Nearly seven years and after yet another sweep of the local elections by the Congress party, Telangana is still an unattained dream. Since 2001,the movement has seen everything – a leader who floated a party- Telangana Rashtra Samiti – and also built a dedicated political career from near wilderness (K Chandrasekhar Rao- KCR) , a national level party which has lost its political base by and large and has to bite the bullet one day or the other in the region (Congress party) and a host of political players with their own agendas including the TDP, Communists, Bharatiya Janata Party (BJP), Praja Rajyam and the Majlis Ittehadul Muslimeen (MIM).

After the violent student-led agitations of November – December 2009, PC, who political observers feel, was misled by the then chief minister K Rosaiah on the law and order scene in Hyderabad, announced the process of creating the separate state of Telangana.

The Srikrishna Committee (SKC) constituted by the Centre in February 2010 to look into its feasibility however had its own twist to the tale. Over ten months later as the Committee submitted its report with its set of six options for solving the issue, understandably it set off a furore in the state. See KBK Infographics (The six-options of Srikrishna Committee).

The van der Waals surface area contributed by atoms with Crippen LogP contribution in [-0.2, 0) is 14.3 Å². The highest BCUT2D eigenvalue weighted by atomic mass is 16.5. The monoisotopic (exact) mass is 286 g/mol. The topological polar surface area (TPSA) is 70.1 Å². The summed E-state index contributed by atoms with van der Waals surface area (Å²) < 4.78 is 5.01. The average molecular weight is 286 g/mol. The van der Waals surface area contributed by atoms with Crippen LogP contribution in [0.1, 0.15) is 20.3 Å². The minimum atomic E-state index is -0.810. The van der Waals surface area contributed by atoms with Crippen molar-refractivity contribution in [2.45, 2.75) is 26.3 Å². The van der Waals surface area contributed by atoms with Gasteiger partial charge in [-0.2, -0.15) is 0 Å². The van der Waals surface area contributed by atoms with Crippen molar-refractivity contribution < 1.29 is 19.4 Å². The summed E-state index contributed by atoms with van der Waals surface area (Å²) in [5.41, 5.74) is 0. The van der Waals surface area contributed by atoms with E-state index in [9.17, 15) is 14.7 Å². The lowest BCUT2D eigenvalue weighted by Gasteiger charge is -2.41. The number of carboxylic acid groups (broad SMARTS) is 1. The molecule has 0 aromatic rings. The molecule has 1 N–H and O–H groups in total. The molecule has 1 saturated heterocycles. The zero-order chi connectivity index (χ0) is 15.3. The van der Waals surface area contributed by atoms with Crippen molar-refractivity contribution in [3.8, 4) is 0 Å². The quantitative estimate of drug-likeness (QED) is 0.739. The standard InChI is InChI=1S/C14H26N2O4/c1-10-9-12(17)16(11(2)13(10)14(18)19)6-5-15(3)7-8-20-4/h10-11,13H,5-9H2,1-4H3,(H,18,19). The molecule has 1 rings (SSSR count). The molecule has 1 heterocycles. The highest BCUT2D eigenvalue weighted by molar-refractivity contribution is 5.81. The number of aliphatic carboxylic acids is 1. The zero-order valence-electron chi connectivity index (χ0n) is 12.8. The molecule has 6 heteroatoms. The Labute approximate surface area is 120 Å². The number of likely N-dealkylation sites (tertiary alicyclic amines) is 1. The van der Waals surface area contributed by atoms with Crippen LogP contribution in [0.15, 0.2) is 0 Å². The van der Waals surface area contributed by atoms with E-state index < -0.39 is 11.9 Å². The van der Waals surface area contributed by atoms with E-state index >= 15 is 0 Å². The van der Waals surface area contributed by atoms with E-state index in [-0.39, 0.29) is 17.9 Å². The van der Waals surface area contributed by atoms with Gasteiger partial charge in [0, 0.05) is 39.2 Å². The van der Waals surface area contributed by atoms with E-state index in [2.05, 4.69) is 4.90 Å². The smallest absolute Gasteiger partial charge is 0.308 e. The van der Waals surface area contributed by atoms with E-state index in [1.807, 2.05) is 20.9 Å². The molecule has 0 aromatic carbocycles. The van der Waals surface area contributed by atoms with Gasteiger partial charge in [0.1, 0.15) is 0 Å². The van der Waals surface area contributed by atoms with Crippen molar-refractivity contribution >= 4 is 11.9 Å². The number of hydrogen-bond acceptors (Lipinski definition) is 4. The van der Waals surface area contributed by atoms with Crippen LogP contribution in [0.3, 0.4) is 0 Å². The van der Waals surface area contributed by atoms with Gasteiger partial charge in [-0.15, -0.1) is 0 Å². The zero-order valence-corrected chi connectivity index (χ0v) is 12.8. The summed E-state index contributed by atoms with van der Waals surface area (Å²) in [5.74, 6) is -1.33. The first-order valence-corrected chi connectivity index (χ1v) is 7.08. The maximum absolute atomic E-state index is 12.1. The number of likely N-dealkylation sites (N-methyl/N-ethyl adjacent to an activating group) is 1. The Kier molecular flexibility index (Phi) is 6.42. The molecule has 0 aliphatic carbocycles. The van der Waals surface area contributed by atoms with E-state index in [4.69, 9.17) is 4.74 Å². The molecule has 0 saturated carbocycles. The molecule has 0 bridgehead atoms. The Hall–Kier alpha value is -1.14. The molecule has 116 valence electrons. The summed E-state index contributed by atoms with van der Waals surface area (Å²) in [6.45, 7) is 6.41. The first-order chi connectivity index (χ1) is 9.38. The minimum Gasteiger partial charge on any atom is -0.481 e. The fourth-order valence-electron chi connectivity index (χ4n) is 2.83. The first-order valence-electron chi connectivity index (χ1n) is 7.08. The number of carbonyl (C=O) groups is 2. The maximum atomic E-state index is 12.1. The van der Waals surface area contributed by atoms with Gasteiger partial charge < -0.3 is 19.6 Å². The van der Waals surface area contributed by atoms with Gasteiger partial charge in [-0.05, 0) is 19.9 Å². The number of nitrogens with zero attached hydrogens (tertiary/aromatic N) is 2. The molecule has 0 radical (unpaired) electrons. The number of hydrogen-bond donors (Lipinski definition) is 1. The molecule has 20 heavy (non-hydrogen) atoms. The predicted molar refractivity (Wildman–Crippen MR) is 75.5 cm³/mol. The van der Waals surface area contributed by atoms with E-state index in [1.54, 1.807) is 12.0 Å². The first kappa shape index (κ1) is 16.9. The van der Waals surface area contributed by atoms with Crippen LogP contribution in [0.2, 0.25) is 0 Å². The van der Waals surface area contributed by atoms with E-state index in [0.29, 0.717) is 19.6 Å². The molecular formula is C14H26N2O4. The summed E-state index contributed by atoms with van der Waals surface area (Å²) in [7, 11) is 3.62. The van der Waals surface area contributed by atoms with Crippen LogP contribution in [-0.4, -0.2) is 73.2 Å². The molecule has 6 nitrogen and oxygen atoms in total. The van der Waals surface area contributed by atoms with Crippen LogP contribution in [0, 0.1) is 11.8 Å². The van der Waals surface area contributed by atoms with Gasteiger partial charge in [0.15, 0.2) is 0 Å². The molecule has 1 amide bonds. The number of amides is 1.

One of the six options that the SKC came up with, it categorized two of them as the best and the second best. Option no 6:’Keeping the state united, by providing Constitutional/statutory measures for socio-economic development and political empowerment of Telangana by creating of statutorily empowered Telangana Regional Council’ was considered the best choice by the SKC team and option no 5 ‘Bifurcation of state into Telangana and Seemandhra with Hyderabad as the capital of Telangana & Seemandhra to have a new capital ‘was its second best.

Prof M Sridhar, NALSAR University of Law, Hyderabad who is now part of a joint action team preparing a counter to the SKC report says: “Justice Srikrishna (Chairman, Committee for Consultation on the Situation in Andhra Pradesh) tried to ‘satisfy’ all unlike a Judge who’s duty was to boldly adjudicate what was right. The judgment is not supposed to please all. When commissioned to consult and recommend on two demands – separate Telangana state and continuing combined Andhra Pradesh, the committee fulfilling the task of widespread consultation attempted to ‘balance’ the demands of three regions. However such an effort is bound to fail as the whole basis of the crisis was regional imbalance. It was, indeed, a tight rope walk for the ‘justice’ to say anything. It looked like non-cohesive fusion of all ‘options’ leading to confusion.”